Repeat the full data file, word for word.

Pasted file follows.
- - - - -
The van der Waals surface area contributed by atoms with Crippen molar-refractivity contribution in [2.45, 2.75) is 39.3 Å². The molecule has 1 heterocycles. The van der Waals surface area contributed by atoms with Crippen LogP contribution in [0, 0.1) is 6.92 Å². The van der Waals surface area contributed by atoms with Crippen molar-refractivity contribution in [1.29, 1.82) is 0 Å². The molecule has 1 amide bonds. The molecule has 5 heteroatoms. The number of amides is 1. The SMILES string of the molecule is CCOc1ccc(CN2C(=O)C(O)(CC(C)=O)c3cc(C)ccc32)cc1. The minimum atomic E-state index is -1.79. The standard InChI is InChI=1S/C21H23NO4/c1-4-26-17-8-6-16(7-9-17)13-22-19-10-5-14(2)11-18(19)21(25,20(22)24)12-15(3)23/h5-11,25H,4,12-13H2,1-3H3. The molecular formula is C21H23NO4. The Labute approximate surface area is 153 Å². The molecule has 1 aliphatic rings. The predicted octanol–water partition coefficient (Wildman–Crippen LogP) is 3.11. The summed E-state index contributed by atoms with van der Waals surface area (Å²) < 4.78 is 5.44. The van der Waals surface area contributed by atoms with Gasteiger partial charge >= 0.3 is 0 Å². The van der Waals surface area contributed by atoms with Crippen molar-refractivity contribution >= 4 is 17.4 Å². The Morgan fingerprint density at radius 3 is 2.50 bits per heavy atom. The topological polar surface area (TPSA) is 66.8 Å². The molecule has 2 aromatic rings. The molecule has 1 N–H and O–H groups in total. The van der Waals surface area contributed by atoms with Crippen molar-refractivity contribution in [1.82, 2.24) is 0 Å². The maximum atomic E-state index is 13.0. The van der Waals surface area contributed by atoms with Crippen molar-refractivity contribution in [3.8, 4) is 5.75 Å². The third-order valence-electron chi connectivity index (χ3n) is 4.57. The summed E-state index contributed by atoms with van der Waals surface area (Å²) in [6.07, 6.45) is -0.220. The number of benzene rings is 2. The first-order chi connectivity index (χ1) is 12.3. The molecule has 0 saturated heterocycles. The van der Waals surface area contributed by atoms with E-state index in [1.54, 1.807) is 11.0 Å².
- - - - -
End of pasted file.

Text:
The van der Waals surface area contributed by atoms with Crippen molar-refractivity contribution in [2.45, 2.75) is 39.3 Å². The molecule has 1 heterocycles. The van der Waals surface area contributed by atoms with Crippen LogP contribution in [0, 0.1) is 6.92 Å². The van der Waals surface area contributed by atoms with Crippen molar-refractivity contribution in [1.29, 1.82) is 0 Å². The molecule has 1 amide bonds. The molecule has 5 heteroatoms. The number of amides is 1. The SMILES string of the molecule is CCOc1ccc(CN2C(=O)C(O)(CC(C)=O)c3cc(C)ccc32)cc1. The minimum atomic E-state index is -1.79. The standard InChI is InChI=1S/C21H23NO4/c1-4-26-17-8-6-16(7-9-17)13-22-19-10-5-14(2)11-18(19)21(25,20(22)24)12-15(3)23/h5-11,25H,4,12-13H2,1-3H3. The molecular formula is C21H23NO4. The Labute approximate surface area is 153 Å². The molecule has 1 aliphatic rings. The predicted octanol–water partition coefficient (Wildman–Crippen LogP) is 3.11. The summed E-state index contributed by atoms with van der Waals surface area (Å²) < 4.78 is 5.44. The van der Waals surface area contributed by atoms with Gasteiger partial charge >= 0.3 is 0 Å². The van der Waals surface area contributed by atoms with Crippen molar-refractivity contribution >= 4 is 17.4 Å². The Morgan fingerprint density at radius 3 is 2.50 bits per heavy atom. The topological polar surface area (TPSA) is 66.8 Å². The molecule has 2 aromatic rings. The molecule has 1 N–H and O–H groups in total. The van der Waals surface area contributed by atoms with Crippen molar-refractivity contribution in [1.82, 2.24) is 0 Å². The maximum atomic E-state index is 13.0. The van der Waals surface area contributed by atoms with Crippen molar-refractivity contribution in [3.8, 4) is 5.75 Å². The third-order valence-electron chi connectivity index (χ3n) is 4.57. The summed E-state index contributed by atoms with van der Waals surface area (Å²) in [6.07, 6.45) is -0.220. The number of benzene rings is 2. The first-order chi connectivity index (χ1) is 12.3. The molecule has 0 saturated heterocycles. The van der Waals surface area contributed by atoms with E-state index in [1.54, 1.807) is 11.0 Å².